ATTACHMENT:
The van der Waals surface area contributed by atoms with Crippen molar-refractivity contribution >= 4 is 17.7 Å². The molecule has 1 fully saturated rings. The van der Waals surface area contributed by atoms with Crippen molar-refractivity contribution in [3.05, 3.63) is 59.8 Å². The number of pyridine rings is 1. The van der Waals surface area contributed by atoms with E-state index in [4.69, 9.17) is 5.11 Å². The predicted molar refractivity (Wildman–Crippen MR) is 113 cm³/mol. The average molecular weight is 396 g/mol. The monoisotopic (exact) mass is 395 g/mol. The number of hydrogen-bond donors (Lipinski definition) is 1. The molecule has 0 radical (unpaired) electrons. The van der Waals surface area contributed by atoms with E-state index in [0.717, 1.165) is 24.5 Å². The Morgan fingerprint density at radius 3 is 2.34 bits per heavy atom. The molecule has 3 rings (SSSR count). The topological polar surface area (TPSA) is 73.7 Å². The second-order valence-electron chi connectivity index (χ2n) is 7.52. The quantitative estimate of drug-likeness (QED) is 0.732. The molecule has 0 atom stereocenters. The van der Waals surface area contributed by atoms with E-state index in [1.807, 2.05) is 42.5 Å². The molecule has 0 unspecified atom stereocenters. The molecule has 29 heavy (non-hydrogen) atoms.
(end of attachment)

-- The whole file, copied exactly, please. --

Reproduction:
The van der Waals surface area contributed by atoms with Crippen molar-refractivity contribution >= 4 is 17.7 Å². The molecule has 1 fully saturated rings. The van der Waals surface area contributed by atoms with Crippen molar-refractivity contribution in [3.05, 3.63) is 59.8 Å². The number of pyridine rings is 1. The van der Waals surface area contributed by atoms with E-state index in [4.69, 9.17) is 5.11 Å². The predicted molar refractivity (Wildman–Crippen MR) is 113 cm³/mol. The average molecular weight is 396 g/mol. The monoisotopic (exact) mass is 395 g/mol. The number of hydrogen-bond donors (Lipinski definition) is 1. The molecule has 0 radical (unpaired) electrons. The van der Waals surface area contributed by atoms with E-state index in [0.717, 1.165) is 24.5 Å². The Morgan fingerprint density at radius 3 is 2.34 bits per heavy atom. The molecule has 3 rings (SSSR count). The topological polar surface area (TPSA) is 73.7 Å². The second-order valence-electron chi connectivity index (χ2n) is 7.52. The quantitative estimate of drug-likeness (QED) is 0.732. The molecule has 0 atom stereocenters. The van der Waals surface area contributed by atoms with E-state index in [1.807, 2.05) is 42.5 Å². The molecule has 0 unspecified atom stereocenters. The molecule has 29 heavy (non-hydrogen) atoms.